Protect Yourself against Shingles: Get Vaccinated
Shingles is also known as herpes zoster. It causes a painful, blistering skin rash that can last 2 to 4 weeks. Some people may develop severe nerve pain that can last for months or even years after the rash goes away. This is called postherpetic neuralgia or PHN. It is the most common complication of shingles. Older adults are more likely to get PHN. Shingles can lead to other serious complications, including eye problems (when shingles affects the eye).
Older Adults & Shingles
Adults age 60 years or older are more likely to
- get shingles
- experience severe pain from the disease, and also
- have postherpetic neuralgia.
You can protect yourself against shingles. Talk with your doctor about the shingles vaccine.
Pain from shingles has been described as excruciating, aching, burning, stabbing, and shock-like. It has been compared to the pain of childbirth or kidney stones. The pain from shingles can cause depression, anxiety, difficulty concentrating, loss of appetite, and weight loss. Shingles can interfere with activities of daily living like dressing, bathing, eating, cooking, shopping, and travel.
What Causes Shingles?
Shingles is caused by the varicella zoster virus (VZV). This is the same virus that causes chickenpox. If you have had chickenpox in the past, then VZV is inside you. It never leaves your body and stays in a dormant state. For reasons that are not fully known, the virus can reactivate years later and cause shingles.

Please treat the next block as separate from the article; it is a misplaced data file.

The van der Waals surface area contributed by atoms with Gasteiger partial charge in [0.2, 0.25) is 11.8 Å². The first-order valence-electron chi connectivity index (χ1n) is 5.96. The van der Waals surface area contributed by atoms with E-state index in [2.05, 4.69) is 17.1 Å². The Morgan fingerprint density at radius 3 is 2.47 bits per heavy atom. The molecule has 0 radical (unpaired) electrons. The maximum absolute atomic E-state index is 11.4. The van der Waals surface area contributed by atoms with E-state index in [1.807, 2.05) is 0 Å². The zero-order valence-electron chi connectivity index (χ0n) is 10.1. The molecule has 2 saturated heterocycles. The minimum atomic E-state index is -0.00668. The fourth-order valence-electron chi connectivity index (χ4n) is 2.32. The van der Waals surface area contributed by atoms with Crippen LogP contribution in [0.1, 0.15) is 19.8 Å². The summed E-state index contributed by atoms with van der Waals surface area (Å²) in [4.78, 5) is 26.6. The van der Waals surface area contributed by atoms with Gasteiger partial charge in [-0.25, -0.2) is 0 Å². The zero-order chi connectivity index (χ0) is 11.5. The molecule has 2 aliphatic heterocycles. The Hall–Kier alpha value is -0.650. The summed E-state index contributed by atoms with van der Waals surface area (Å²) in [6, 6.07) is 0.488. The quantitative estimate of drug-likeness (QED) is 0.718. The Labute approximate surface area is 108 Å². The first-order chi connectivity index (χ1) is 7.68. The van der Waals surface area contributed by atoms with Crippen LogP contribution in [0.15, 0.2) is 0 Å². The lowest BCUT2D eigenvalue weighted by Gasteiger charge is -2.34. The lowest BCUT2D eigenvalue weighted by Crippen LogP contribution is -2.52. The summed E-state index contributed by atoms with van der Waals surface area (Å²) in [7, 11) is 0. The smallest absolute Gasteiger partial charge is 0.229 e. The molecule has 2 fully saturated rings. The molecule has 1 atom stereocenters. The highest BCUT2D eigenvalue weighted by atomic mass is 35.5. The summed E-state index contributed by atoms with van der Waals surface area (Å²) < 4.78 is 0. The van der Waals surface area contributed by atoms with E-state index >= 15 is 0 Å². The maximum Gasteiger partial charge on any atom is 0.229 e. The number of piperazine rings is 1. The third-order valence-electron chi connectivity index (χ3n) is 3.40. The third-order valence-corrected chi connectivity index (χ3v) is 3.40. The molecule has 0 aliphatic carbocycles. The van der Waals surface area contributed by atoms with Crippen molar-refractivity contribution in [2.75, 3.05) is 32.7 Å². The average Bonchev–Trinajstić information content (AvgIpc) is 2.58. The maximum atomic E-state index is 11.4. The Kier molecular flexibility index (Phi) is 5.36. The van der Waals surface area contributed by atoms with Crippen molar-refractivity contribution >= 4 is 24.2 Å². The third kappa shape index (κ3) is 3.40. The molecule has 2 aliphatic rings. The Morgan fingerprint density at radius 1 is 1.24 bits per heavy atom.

How Common is Shingles?
Almost 1 out of 3 people in America will develop shingles during their lifetime. Nearly 1 million Americans experience the condition each year. Anyone who has had chickenpox in the past can get shingles. But, older adults are more likely to get the disease. About half of all cases occur in men and women age 60 years or older.
Is Shingles Contagious?
Shingles cannot be passed from one person to another. However, a person with shingles can transmit VZV to others. If a person who has never had chickenpox gets infected with VZV, he or she will develop chickenpox, not shingles.
It’s a good idea to cover the rash and wash your hands often if you have shingles. Learn more about shingles transmission.
How Can You Reduce Your Risk of Getting Shingles?
The only way to reduce your risk of developing shingles and PHN is to get vaccinated. Adults age 60 years or older can receive a single dose of the shingles vaccine called Zostavax®. Some people in this age group should wait to get vaccinated, or they should not get vaccinated at all if they have a weakened immune system. See Who Should NOT Get the Vaccine.
Shingles vaccine is available in pharmacies and doctor’s offices. Talk with your healthcare professional if you have questions about shingles vaccine.
At this time, CDC does not have a recommendation for routine use of shingles vaccine in people 50 through 59 years of age. However, the vaccine is approved by the FDA for this age group.
- About Shingles
- Shingles (Herpes Zoster) Vaccination
- Shingles Vaccine Information Sheet [PDF - 131 KB]
- Video: Herpes Zoster: Who’s at Risk and Who Should be Vaccinated (4:35 minutes)
- Prevention of Herpes Zoster: Recommendations of the Advisory Committee on Immunization Practices (ACIP) MMWR. 2008:57(RR-5);1-30.
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